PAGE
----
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Article|03 Nov 2022|OPEN
CsGDH2.1 negatively regulates theanine accumulation in late-spring tea plants (Camellia sinensis var. sinensis)
Tingting Chen1 ,† , Jingzhen Ma1 ,† , Huiping Li1 ,† , Shijia Lin1 , Chunxia Dong1 , Yunxia Xie1 , Xiaomei Yan1 , Shupei Zhang1 , Tianyuan Yang1 , Xiaochun Wan1 and Zhaoliang Zhang,1 ,
1State Key Laboratory of Tea Plant Biology and Utilization, Anhui Agricultural University, Hefei 230036, China
*Corresponding author. E-mail:
Tingting Chen,Jingzhen Ma and Huiping Li contributed equally to the study.

Horticulture Research 10,
Article number: uhac245 (2023)
Views: 77

Received: 08 Jul 2022
Accepted: 23 Oct 2022
Published online: 03 Nov 2022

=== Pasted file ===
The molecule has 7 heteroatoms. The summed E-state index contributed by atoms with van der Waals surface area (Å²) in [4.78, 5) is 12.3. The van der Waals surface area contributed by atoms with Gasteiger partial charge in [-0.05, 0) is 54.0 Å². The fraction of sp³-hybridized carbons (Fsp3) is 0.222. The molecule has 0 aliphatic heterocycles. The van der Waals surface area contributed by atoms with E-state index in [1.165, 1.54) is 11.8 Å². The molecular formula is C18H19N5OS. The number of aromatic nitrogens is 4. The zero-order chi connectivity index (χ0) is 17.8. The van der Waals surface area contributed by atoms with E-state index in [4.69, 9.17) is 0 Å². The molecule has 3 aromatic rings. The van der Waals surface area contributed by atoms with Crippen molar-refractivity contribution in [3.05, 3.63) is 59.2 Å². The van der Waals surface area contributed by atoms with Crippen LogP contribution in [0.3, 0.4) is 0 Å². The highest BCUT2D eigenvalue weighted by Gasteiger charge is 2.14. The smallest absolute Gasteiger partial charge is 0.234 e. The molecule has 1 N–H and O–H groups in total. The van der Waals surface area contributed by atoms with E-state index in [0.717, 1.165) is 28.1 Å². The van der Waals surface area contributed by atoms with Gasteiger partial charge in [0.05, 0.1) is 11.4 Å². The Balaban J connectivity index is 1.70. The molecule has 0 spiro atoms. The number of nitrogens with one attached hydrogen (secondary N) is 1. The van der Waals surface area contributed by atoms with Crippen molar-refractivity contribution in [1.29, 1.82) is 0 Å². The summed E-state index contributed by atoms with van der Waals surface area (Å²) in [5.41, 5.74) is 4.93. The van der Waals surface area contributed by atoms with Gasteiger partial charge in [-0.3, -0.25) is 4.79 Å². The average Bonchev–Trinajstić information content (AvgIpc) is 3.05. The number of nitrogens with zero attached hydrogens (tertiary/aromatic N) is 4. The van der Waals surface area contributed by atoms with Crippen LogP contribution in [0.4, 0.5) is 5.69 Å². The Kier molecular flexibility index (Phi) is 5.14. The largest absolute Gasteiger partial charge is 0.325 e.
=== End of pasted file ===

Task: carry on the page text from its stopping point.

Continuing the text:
Theanine, a unique and the most abundant non-proteinogenic amino acid in tea plants, endows tea infusion with the umami taste and anti-stress effects. Its content in tea correlates highly with green tea quality. Theanine content in new shoots of tea plants is high in mid-spring and greatly decreases in late spring. However, how the decrease is regulated is largely unknown. In a genetic screening, we observed that a yeast mutant, glutamate dehydrolase 2 (gdh2), was hypersensitive to 40 mM theanine and accumulated more theanine. This result implied a role of CsGDH2s in theanine accumulation in tea plants. Therefore, we identified the two homologs of GDH2, CsGDH2.1 and CsGDH2.2, in tea plants. Yeast complementation assay showed that the expression of CsGDH2.1 in yeast gdh2 mutant rescued the theanine hypersensitivity and hyperaccumulation of this mutant. Subcellular localization and tissue-specific expression showed CsGDH2.1 localized in the mitochondria and highly expressed in young tissues. Importantly, CsGDH2.1 expression was low in early spring, and increased significantly in late spring, in the new shoots of tea plants. These results all support the idea that CsGDH2.1 regulates theanine accumulation in the new shoots. Moreover, the in vitro enzyme assay showed that CsGDH2.1 had glutamate catabolic activity, and knockdown of CsGDH2.1 expression increased glutamate and theanine accumulation in the new shoots of tea plants. These findings suggested that CsGDH2.1-mediated glutamate catabolism negatively regulates theanine accumulation in the new shoots in late spring, and provides a functional gene for improving late-spring green tea quality.